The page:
Youssef, P., Loukas, M., Chapman, J.R., Oskouian, R.J., Tubbs, R.S., 2015. Comprehensive anatomical and immunohistochemical review of the innervation of the human spine and joints with application to an improved understanding of back pain. Childs Nerv Syst. doi:10.1007/s00381-015-2880-6
Pain of spinal origin contributes significantly to cervical, thoracic, and lower back pain presentations. Such pain originates in the nerve fibers supplying the joints or the surrounding ligaments and intervertebral discs. Although there has been little detailed discussion of spinal bony innervation patterns in the literature, the clinical implications of these patterns are anatomically and medically significant.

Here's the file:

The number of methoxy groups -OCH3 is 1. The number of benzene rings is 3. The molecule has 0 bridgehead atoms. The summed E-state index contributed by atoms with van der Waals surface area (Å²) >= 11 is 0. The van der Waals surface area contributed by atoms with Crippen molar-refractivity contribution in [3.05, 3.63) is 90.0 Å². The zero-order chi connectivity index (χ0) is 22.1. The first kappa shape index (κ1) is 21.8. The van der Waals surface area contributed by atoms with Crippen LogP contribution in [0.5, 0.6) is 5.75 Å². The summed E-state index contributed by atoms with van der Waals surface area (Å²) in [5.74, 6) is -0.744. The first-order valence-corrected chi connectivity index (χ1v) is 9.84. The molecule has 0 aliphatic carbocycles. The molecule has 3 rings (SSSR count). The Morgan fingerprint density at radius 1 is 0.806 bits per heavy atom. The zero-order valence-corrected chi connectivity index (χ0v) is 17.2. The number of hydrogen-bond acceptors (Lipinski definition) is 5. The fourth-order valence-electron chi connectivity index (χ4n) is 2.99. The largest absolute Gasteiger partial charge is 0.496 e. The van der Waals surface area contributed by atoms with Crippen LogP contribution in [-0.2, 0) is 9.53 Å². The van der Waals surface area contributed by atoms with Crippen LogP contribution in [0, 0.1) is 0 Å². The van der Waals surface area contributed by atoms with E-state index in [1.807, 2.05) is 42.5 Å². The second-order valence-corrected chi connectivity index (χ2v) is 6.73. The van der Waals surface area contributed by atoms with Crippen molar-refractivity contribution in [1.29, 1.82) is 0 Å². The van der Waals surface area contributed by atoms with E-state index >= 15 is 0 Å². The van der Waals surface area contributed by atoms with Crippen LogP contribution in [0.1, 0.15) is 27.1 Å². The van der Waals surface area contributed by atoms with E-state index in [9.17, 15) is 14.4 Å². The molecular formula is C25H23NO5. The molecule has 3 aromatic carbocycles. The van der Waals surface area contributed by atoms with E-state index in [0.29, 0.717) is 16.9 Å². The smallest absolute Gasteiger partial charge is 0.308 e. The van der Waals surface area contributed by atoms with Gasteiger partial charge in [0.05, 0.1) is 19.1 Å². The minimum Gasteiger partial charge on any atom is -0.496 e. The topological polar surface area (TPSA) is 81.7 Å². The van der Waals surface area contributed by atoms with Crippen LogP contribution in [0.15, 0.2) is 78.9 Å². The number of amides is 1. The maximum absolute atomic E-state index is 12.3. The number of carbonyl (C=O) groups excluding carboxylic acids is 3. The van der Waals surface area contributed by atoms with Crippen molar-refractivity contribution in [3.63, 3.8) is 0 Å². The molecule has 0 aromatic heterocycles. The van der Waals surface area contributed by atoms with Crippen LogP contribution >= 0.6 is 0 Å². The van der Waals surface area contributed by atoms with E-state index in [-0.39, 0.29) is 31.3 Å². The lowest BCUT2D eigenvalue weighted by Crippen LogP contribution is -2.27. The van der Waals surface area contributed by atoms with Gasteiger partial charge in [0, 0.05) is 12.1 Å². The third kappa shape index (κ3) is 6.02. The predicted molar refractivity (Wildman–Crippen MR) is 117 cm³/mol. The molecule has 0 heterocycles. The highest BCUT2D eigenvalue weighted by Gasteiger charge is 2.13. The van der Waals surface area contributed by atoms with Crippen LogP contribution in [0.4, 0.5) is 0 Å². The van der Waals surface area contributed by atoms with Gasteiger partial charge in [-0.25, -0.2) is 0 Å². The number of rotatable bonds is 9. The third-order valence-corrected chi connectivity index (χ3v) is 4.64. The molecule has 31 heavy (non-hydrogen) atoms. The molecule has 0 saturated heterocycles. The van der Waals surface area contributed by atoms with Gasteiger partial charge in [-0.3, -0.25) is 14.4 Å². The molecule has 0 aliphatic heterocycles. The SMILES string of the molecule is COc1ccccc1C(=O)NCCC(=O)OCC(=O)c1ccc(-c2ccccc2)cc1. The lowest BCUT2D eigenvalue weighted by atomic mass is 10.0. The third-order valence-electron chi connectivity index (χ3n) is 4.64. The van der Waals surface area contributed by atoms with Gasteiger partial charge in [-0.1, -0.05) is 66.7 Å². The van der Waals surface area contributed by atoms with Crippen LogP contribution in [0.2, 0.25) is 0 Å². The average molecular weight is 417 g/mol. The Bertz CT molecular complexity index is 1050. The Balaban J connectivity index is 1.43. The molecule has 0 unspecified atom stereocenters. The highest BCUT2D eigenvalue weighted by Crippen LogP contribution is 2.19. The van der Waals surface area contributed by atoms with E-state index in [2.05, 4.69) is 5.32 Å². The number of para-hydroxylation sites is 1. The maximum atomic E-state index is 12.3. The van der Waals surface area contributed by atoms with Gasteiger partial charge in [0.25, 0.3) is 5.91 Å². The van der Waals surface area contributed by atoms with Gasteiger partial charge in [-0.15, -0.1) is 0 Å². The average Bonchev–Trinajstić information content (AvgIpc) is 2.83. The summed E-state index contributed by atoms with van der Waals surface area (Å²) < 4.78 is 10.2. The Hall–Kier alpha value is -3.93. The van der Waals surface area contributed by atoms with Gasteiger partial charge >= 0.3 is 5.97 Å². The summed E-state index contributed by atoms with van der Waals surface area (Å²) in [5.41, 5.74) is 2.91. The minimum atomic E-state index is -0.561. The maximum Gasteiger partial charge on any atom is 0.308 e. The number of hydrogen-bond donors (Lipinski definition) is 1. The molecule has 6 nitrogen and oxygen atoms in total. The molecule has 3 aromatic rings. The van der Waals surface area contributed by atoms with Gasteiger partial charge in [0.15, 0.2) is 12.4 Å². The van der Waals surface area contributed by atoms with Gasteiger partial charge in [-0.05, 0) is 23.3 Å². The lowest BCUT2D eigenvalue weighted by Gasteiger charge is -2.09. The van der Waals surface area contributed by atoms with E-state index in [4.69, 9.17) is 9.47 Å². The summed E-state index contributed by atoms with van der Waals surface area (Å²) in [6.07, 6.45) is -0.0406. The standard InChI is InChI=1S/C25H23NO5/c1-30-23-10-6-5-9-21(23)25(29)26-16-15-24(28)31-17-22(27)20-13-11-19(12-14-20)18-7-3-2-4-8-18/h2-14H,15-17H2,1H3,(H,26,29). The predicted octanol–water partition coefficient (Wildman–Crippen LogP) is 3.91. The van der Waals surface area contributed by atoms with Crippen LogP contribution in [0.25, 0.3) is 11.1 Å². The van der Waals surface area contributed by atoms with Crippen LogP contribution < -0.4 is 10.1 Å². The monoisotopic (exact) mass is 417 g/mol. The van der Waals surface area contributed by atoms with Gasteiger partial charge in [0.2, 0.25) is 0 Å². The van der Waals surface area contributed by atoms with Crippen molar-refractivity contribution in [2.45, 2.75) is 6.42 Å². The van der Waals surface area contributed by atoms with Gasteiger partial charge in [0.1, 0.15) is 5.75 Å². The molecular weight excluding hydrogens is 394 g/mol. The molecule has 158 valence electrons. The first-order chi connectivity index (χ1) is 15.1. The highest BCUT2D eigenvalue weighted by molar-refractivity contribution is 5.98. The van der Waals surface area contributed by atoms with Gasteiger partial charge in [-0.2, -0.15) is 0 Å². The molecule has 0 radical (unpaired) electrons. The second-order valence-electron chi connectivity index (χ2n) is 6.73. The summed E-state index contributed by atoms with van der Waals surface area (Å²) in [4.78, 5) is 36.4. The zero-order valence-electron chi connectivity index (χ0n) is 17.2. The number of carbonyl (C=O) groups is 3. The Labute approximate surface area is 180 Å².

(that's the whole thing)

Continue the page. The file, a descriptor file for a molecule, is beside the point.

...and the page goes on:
The present review provides a detailed analysis of the innervation of the spine, identifying the unique features of each part via online search engines.
The clinical implications of these various studies lie in the importance of the innervation patterns for the mechanism of spinal pain. Immunohistochemical studies have provided further evidence regarding the nature of the innervation of the spine.